Thus, the bench ruled that the appellant was not obligated to report an offense committed by the importer firms concerning goods stored in the public bonded warehouse after the Customs Broker's professional duties in clearing the goods had concluded. Regulation 10(d) of CBLR, 2018 does not impose any such responsibility on the Customs Broker to report such offenses. The appellant's duty to bring issues of non-compliance to the attention of the Customs authorities was limited to the documents submitted by the Customs Broker during the clearance of goods from the Customs Station at the time of entry or departure. In this case, there was no finding that there was any error or discrepancy in the warehousing bill of entry submitted by the appellant at the Customs Station.


However, the bench did take note that the appellant failed to provide the KYC records of the importer firms to the DRI and Customs authorities, despite committing to do so. In the bench’s opinion, this inaction on the appellant's part did not warrant the imposition of the maximum punishment, which was the revocation of the license.


Therefore, in consideration of the principle of proportionality, the court determined that the orders of the Tribunal and the order-in-original, to the extent that they revoked the appellant's license and forfeited the security deposit, should be set aside. However, the penalty of Rs. 50,000 imposed by the orders was upheld.

InW.P. (CRL) 2408/2023 -DEL HC- Delhi High Court rejects Supertech promoter's plea for release in money laundering case
Justice Dinesh Kumar Sharma [22-09-2023]

Read Order:Ram Kishor Arora V. Director, Directorate of Enforcement &Anr


Chahat Varma


New Delhi, September 26, 2023: In a significant development, the Delhi High Court has rejected Supertech promoter Ram Kishor Arora's plea for immediate release in a money laundering case. The Court affirmed that his arrest by theEnforcement Directorate (ED)under the Prevention of Money Laundering Act (PMLA) was legal and justified.


In the matter at hand, the present petition was filed, seeking a writ, order, or directive to declare petitioner’s arrest as illegal and a violation of his fundamental rights guaranteed under Articles 14, 20, and 21 of the Constitution. The petitioner contended that the ED violated his fundamental rights by arresting him without informing him of the grounds for arrest and by denying him the right to consult and be defended by a legal practitioner of his choice. The petitioner argued that Section 19 of the PMLA was not followed in this case and sought his immediate release.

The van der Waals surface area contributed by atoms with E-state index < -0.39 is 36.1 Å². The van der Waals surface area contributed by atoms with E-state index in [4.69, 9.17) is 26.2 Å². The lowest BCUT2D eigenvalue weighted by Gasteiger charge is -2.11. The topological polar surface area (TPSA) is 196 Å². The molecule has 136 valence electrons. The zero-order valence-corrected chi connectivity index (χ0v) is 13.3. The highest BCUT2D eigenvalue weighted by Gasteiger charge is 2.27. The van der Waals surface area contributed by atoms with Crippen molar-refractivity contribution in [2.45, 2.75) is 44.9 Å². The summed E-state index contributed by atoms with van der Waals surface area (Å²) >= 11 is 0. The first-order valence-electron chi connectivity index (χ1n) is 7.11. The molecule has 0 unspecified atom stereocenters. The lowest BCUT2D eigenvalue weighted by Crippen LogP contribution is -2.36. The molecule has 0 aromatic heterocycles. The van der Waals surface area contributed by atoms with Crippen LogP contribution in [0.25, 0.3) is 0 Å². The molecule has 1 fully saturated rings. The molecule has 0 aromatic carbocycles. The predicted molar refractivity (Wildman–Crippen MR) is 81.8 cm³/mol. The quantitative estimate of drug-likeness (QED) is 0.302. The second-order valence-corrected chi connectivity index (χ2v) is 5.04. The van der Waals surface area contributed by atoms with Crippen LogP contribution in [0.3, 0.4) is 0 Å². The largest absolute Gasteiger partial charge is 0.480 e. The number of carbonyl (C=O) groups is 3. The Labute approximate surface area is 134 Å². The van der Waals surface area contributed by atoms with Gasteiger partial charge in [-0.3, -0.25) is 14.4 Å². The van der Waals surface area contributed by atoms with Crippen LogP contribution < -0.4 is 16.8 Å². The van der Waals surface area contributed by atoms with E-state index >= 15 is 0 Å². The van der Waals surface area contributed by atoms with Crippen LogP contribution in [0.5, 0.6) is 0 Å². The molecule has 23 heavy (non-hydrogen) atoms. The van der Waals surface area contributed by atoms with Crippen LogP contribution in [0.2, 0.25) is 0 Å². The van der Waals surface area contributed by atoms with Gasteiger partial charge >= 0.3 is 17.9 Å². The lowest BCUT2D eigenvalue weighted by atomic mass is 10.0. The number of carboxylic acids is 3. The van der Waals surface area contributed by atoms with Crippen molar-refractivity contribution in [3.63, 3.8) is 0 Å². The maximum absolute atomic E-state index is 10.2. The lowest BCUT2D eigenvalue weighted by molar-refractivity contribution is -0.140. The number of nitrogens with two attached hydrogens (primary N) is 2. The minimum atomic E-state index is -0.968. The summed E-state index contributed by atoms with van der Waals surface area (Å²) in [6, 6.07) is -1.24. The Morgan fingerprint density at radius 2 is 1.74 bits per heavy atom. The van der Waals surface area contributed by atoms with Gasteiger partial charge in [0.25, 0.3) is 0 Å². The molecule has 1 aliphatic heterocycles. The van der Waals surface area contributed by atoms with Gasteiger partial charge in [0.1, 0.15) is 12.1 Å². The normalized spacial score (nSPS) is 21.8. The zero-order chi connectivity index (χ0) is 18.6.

On the other hand, the ED argued that the statute mandates the grounds of arrest to be conveyed to the arrestee as soon as possible, and it is not a requirement for a copy of these grounds to be provided to the arrestee at the time of the arrest itself.


The single-judge bench of Justice Dinesh Kumar Sharma referred to the legal interpretation provided in the case of V. Senthil Balaji v. The State Represented by Deputy Director and Ors [LQ/SC/2023/803], particularly concerning Section 19 of the PMLA. It was established in this case that an authorized officer had to carefully assess and evaluate the material evidence in their possession. Through this assessment, they were required to form a reasonable belief that a person had committed an offense under the PMLA. Once this belief was formed, the authorized officer was empowered to carry out their mandatory duty, which included recording the reasons for the arrest. Furthermore, it was emphasized that this process had to be followed by informing the arrestee about the grounds for their arrest. The Supreme Court, in its judgment, made it clear that any failure to comply with the provisions of Section 19(1) of the PMLA would vitiate the arrest itself. The Apex Court explicitly stated that all the requisite mandates of Section 19(1) had to be followed in letter and spirit.